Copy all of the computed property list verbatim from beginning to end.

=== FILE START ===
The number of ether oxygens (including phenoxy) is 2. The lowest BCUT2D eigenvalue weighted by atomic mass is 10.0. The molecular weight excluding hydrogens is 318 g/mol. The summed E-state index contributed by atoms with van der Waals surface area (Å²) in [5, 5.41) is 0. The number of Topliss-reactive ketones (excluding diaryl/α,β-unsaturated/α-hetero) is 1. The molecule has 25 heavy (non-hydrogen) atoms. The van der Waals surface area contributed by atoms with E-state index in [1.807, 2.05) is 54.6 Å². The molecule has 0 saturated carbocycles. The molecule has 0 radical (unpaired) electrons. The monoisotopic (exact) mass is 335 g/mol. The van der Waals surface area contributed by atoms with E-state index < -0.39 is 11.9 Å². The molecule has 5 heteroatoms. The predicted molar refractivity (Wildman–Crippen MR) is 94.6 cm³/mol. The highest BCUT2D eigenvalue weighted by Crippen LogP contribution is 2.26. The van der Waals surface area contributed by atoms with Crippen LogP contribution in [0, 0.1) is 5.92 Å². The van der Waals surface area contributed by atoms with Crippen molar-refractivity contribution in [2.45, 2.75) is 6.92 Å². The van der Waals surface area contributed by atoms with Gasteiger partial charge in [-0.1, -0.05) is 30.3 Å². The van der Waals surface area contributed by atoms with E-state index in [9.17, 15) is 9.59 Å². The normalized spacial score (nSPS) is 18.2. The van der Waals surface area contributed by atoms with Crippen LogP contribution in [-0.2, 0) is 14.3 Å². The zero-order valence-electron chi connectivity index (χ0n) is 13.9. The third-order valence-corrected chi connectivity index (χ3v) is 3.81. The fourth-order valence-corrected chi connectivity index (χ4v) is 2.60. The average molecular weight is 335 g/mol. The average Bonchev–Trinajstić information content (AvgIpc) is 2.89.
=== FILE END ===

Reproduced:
The number of ether oxygens (including phenoxy) is 2. The lowest BCUT2D eigenvalue weighted by atomic mass is 10.0. The molecular weight excluding hydrogens is 318 g/mol. The summed E-state index contributed by atoms with van der Waals surface area (Å²) in [5, 5.41) is 0. The number of Topliss-reactive ketones (excluding diaryl/α,β-unsaturated/α-hetero) is 1. The molecule has 25 heavy (non-hydrogen) atoms. The van der Waals surface area contributed by atoms with E-state index in [1.807, 2.05) is 54.6 Å². The molecule has 0 saturated carbocycles. The molecule has 0 radical (unpaired) electrons. The monoisotopic (exact) mass is 335 g/mol. The van der Waals surface area contributed by atoms with E-state index < -0.39 is 11.9 Å². The molecule has 5 heteroatoms. The predicted molar refractivity (Wildman–Crippen MR) is 94.6 cm³/mol. The highest BCUT2D eigenvalue weighted by Crippen LogP contribution is 2.26. The van der Waals surface area contributed by atoms with Crippen LogP contribution in [0, 0.1) is 5.92 Å². The van der Waals surface area contributed by atoms with Crippen molar-refractivity contribution in [2.45, 2.75) is 6.92 Å². The van der Waals surface area contributed by atoms with Gasteiger partial charge in [-0.1, -0.05) is 30.3 Å². The van der Waals surface area contributed by atoms with E-state index in [9.17, 15) is 9.59 Å². The normalized spacial score (nSPS) is 18.2. The van der Waals surface area contributed by atoms with Crippen LogP contribution in [-0.2, 0) is 14.3 Å². The zero-order valence-electron chi connectivity index (χ0n) is 13.9. The third-order valence-corrected chi connectivity index (χ3v) is 3.81. The fourth-order valence-corrected chi connectivity index (χ4v) is 2.60. The average molecular weight is 335 g/mol. The average Bonchev–Trinajstić information content (AvgIpc) is 2.89.